Macrophage NRAMP1 and its role in resistance to microbial infections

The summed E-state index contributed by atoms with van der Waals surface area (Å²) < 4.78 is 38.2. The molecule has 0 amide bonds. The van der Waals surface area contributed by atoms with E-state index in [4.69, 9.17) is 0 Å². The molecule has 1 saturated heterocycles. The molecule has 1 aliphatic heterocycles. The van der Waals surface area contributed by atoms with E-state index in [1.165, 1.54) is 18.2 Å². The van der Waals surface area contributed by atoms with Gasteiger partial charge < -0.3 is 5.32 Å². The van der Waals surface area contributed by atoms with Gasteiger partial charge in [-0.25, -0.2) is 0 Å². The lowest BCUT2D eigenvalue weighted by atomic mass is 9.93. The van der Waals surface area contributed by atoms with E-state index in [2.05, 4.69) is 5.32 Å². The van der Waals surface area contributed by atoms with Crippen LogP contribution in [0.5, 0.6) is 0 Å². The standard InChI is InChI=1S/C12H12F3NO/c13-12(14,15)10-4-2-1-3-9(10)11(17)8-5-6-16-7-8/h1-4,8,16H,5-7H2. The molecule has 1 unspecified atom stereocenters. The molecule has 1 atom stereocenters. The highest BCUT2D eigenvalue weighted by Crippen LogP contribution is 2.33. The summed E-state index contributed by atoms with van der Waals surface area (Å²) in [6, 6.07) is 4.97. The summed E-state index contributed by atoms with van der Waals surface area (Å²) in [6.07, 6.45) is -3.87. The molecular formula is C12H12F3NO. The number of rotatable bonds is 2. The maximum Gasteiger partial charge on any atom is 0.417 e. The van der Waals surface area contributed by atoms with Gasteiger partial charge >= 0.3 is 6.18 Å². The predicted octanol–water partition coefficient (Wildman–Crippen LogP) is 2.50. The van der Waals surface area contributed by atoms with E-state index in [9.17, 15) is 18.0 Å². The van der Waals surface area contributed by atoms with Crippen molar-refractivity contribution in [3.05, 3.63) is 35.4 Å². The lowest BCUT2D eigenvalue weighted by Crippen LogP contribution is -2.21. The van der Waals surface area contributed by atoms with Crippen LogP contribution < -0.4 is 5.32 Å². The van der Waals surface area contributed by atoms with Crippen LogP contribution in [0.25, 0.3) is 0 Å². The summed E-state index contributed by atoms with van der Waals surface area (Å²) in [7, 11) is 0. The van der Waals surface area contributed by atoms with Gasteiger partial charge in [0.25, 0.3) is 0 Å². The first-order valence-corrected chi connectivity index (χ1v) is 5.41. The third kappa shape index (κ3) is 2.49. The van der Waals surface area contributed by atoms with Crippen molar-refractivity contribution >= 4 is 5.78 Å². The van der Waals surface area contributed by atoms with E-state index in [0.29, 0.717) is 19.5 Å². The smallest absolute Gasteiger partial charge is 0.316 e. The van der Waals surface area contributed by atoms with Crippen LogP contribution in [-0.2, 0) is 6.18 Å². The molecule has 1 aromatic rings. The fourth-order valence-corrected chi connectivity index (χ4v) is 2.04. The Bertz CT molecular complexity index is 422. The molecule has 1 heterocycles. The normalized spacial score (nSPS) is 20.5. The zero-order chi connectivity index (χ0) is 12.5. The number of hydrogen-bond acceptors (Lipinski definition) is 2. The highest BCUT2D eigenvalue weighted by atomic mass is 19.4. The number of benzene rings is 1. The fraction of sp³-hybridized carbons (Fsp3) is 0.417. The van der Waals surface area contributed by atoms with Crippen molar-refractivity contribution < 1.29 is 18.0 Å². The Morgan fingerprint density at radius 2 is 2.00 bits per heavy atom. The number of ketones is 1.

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The identification and characterization of genetic factors influencing natural susceptibility to infectious diseases in humans and in model organisms, such as the laboratory mouse, can provide new insight into the basic mechanisms of host defense against infections. In the mouse, resistance or susceptibility to infection with intracellular pathogens such as Salmonella, Mycobacterium and Leishmania is controlled by the Natural resistance associated macrophage protein (Nramp1) gene on chromosome 1, which influences the rate of intracellular replication of these parasites in macrophages. Nramp1 codes for an integral membrane protein, which is expressed exclusively in macrophage/monocytes and polymorphonuclear leukocytes. The protein is localized to the endosomal/lysosomal compartment of the macrophage and is rapidly recruited to the membrane of the particle-containing phagosome upon phagocytosis. Nramp defines a novel family of functionally related membrane proteins including Nramp2, which was recently shown to be the major transferrin-independent uptake system of the intestine in mammals. This observation supports the hypothesis that the phagocyte-specific Nramp1 protein may regulate the intraphagosomal replication of antigenically unrelated bacteria by controlling divalent cation concentrations at that site. Recent genetic studies have found that allelic variants at the human NRAMP1 locus are associated with susceptibility to leprosy (Mycobacterium leprae) and tuberculosis (Mycobacterium tuberculosis) and possibly with the onset of rheumatoid arthritis.
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